- Carlton Cuse, Graham Roland
- Running Time
- 367 minutes
- Amazon Prime
In today’s landscape of cinematic-quality television, content producers need to make sure they put up the goods in order for people to invest their time. Where the all-at-once streaming culture means we expect more from our programming, there needs to be a really good hook in order to get audiences to make the commitment, especially for a series of eight, hour-long episodes.
Tom Clancy’s Jack Ryan on Amazon Prime Video should meet these criteria on paper. It’s got the star power in John Krasinski, the recognizable IP in Tom Clancy’s titular character, storylines of political espionage and high-flying action and a decent budget behind its eight episodes from the behemoth that is Amazon. In the end, all these things means the series may be entirely watchable, however, it unfortunately falls into the camp of good but not essential.
We meet the aforementioned Jack Ryan – played by lovable Krasinski – in this second season after his promotion from a data analyst to something much more important on Capitol Hill. Ryan’s achievements as a result of the events of the first season are still very clear; and everyone in the cast is sure to comment on it, just in case the audience forgets for a second what an absolute hero he is.
The development of the character is one of the stickiest parts of this second season of Tom Clancy’s Jack Ryan. While he obviously did a lot as he worked his way up from the bottom of the rung as an analyst in the first season, the jump to where we meet him at the beginning of this new season feels almost too much.
Krasinski’s entire demeanor as Ryan has changed; he’s got a bit of swagger and is a lot more cocksure. Now while the events that set up this season in the first episode should be the perfect narrative device to bring him back down to earth, it doesn’t feel like that’s the case. One of the more enjoyable elements of the first season is his unsure approach to the huge action set pieces that are happening around him and going into those events with a bit of swagger this time around makes the character much less relatable.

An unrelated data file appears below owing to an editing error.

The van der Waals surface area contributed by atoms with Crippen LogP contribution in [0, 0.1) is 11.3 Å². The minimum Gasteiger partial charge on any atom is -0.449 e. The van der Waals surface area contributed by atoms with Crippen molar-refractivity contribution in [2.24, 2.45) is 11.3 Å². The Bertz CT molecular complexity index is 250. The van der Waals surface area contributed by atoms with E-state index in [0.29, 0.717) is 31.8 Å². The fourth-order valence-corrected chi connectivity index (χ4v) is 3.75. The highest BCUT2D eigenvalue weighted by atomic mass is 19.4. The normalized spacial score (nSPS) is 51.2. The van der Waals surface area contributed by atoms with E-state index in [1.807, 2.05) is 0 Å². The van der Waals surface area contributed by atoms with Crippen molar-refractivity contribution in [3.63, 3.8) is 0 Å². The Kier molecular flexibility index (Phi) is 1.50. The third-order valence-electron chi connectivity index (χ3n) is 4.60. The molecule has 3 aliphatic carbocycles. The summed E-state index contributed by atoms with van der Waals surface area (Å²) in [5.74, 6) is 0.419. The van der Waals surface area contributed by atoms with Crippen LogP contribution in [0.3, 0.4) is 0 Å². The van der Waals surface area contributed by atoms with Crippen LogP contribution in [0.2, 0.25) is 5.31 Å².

The recap at the beginning of the season is much more essential viewing than the equivalents for the likes of Stranger Things or other key series because all that really comes to mind from the first season of Tom Clancy’s Jack Ryan is that he stopped the bad guy from doing the thing that would hurt lots of people. And honestly, this is indicative of one of the show’s big problems, because it’s kind of forgettable.
In a 20 minute comedy series, you might expect to only half pay attention and still get by. Watching Tom Clancy’s Jack Ryan, it’s easy to find yourself doing the same; drifting in and out. And while you can check in every so often just to get the detailed specifics, for a big, cinematic-feeling thriller series, that shouldn’t be the case.
Not to sound too down on it, Tom Clancy’s Jack Ryan is of course well put together. Its narrative composition is very confident and the filmmaking of it is really impressive. This is what makes it entirely watchable even if it unfortunately isn’t a series that takes many risks. The trouble is, it just doesn’t feel exciting and for a spy / action / thriller program, that just won’t cut it. There are still moments throughout where tension builds and the action is really great to watch, but those moments are strung together with a predictable script and flat characters.
On the other hand, if you’re very good at keeping on top of everything and you’re looking for something to watch, then why not; Tom Clancy’s Jack Ryan is completely harmless. But in the current landscape of excellent television, harmless might not be what you want.